will be in a way experimental, and
the battles, especially the early ones,
wiil be watched with additional in
terest The whole ceason will be a
terest for the new rules and for the
ability of coaches and players to make
the most of them.
The various colleges, big and little.
have departed but slightly from nis-
tom in arranging their schedules. The
Indians, as usual, will be first in the
field, and a few days later Yale and
Cornell will get under way. Harvard
Princeton. Penm ylvania. Lafayette
and Dartmourth open on the Saturday
following the Wednesday on which
Yale starts, and Brown on October 2.
One of the welcome changes from la,
vear is that the Army-Navy grme w!l'
be played a week later than the Har
vard-Yale contest . Last year the two
Harvard and Yale meet in New
Haven this year. November 23 being
the date. Yale and Princeton enmc to
gether in Princeton on November 16.
Harvard and the Tieers at CamlrMsej
on November 2. Pennsylvania and
Michigan in Philadelphia on Novem
ber 9, and Pennsylvania an'! Cornell
in Philadelphia on Thmksgiving D?,y
as-ijgual. As Thankseivinr D-y doos
not come urttil November 28. the ri
paign will be what if known as a lonr
season, the, schedule roverine: ten
weeks. Coaches rel'sh that, sort of a
season more than the short oner for
the length of time it gives them to de
veloo and polish the material up to
the highest state possible.
A. A. U. OFFICIALS TO MEET.
The board of governors of the Ha- "And if John knocked out such an
waiian Athletic Association, the local opponent he did not get a cent for It
branch of the A. A. l. will hold a merely the glory. And in a six
rr.eeTintr at the rooms
the rooms of the Public,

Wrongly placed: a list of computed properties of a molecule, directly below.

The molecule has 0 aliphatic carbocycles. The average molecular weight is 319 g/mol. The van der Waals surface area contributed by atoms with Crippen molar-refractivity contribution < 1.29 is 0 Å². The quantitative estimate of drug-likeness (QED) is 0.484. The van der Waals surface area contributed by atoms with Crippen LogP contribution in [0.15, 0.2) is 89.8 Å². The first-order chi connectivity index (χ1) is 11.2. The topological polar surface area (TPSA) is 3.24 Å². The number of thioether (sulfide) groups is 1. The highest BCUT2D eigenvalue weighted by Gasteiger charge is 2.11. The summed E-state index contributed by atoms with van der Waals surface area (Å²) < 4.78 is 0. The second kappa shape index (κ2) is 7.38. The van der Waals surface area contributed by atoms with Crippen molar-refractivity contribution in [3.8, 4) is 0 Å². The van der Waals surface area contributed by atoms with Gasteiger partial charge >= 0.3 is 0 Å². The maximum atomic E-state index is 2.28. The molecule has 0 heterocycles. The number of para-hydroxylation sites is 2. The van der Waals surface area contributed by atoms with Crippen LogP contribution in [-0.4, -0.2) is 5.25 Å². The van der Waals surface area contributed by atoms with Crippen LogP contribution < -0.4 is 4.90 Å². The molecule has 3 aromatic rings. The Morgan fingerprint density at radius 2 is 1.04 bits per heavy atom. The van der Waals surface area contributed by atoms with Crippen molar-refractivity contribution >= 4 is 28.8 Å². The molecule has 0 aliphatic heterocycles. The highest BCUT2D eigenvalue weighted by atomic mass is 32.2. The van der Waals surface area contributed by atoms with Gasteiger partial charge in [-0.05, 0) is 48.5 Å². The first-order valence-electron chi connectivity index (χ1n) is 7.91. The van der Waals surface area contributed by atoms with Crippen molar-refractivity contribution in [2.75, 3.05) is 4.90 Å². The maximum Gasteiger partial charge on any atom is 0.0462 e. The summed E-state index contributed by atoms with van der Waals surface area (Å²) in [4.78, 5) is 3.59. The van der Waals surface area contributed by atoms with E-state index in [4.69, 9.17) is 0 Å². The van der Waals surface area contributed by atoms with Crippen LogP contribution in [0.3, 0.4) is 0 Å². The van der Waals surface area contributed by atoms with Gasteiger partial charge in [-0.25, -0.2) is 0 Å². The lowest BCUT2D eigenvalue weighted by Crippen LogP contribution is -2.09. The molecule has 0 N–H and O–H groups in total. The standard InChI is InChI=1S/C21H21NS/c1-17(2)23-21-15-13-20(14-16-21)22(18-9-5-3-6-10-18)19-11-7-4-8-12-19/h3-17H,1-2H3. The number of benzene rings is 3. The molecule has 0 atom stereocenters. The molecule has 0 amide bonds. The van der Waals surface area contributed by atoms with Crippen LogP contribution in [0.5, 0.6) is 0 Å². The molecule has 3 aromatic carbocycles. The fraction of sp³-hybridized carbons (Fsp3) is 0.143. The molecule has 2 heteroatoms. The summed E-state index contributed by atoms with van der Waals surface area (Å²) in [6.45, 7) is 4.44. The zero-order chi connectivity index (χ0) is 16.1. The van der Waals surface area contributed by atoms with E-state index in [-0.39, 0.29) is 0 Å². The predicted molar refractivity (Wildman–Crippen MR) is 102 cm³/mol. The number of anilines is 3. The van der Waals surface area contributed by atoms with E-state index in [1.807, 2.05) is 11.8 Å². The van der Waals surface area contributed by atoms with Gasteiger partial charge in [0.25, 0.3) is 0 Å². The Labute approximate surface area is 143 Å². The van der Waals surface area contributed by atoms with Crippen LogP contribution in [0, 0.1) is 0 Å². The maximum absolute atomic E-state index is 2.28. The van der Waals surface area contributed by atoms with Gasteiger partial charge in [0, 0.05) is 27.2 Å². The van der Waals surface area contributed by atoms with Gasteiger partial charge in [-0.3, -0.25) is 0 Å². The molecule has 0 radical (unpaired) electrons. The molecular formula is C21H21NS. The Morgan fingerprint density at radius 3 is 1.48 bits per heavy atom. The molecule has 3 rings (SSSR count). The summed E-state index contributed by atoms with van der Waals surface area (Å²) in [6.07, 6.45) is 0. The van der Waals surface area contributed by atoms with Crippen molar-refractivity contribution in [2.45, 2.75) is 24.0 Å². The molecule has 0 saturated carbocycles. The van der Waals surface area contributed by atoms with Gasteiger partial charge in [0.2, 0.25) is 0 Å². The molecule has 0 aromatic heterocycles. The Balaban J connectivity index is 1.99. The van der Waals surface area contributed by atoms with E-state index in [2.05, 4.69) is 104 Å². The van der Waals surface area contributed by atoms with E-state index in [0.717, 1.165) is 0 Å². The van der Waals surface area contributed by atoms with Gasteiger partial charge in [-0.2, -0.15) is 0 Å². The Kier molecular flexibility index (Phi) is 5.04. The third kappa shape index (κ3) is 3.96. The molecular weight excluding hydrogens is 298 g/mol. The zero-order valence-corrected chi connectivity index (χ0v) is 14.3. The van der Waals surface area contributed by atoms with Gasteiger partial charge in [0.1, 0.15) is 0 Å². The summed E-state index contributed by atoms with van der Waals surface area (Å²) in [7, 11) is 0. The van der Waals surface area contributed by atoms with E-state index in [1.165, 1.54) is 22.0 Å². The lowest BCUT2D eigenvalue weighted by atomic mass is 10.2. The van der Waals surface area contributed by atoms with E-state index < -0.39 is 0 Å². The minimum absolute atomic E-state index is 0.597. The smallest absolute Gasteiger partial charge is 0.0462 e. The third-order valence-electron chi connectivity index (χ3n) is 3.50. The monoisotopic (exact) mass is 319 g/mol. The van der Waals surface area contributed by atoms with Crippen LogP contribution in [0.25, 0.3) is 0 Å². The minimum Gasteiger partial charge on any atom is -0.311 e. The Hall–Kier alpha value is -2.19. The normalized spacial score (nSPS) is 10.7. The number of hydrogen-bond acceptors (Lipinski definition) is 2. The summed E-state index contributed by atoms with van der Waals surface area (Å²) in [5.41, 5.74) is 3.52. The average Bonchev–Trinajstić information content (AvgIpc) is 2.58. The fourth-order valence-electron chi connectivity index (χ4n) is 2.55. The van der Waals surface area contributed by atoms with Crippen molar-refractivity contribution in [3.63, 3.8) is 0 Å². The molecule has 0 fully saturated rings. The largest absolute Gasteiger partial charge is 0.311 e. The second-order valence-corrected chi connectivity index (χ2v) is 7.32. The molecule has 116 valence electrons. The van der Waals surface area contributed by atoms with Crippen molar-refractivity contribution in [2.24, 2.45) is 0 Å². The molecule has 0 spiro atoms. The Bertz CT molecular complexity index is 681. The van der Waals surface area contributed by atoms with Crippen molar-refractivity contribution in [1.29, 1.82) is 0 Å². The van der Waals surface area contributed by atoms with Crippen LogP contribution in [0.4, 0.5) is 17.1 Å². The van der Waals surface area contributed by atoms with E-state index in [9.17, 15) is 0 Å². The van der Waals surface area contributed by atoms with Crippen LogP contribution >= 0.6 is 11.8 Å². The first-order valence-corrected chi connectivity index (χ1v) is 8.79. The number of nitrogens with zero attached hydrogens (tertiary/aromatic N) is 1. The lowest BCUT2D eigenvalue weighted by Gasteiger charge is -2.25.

Service Association next
l.jtw. 11 wil he fab -
ulated and passed on. and arrange
ments will be made for the regular
annual meeting of the association.
SANDING THF. INK.
Oddly enough, though blotting ia
per has elsewhere displaced all otherj js a chunk of money to box some
iorms of dryine ink and is extensive-i one four rounds. The modern boxer
ly used in the Senate by the Senators: ja too much of a dilletante," concluded
hs they write on their desks, the blot-jthe veteran. "And they do not get
ting paper beine attached to a device; the money the only thing they seem
with a handle to it and hung by a' to be after. Sullivan earned and spent
string from the desk, the old tyne ot several fortunes. So did Dixon. To
drying ink by means of sand still is my way of looking at it, many of our
permittted to such as care to use it.; modern boxers would look better su
The desk of every Senator has a sand' perintending a ribbon cosnter than
riuster or pounce box resting in a' espousing the once noble art of self
bole in the top of the desk, looking, defense."
like an inkwell. The box resemble.-, ms
a pepper shaker. And they are used.i Mavor Lunn of Schenectady, N. Y.,
tor manv of the old Senators pretpr
of the old Senators prefpr
sand nn their ink rather than!
4 4 4 44 4 4 4 4
4 4 4 4
TY COBB WOULD HARDLY
HIT .300 'ON GOLF LINKS
DETROIT, f August U Hit
ting, a base tail with a bat and
hitting a golf ball with a club
lebks so much alike to the .'ay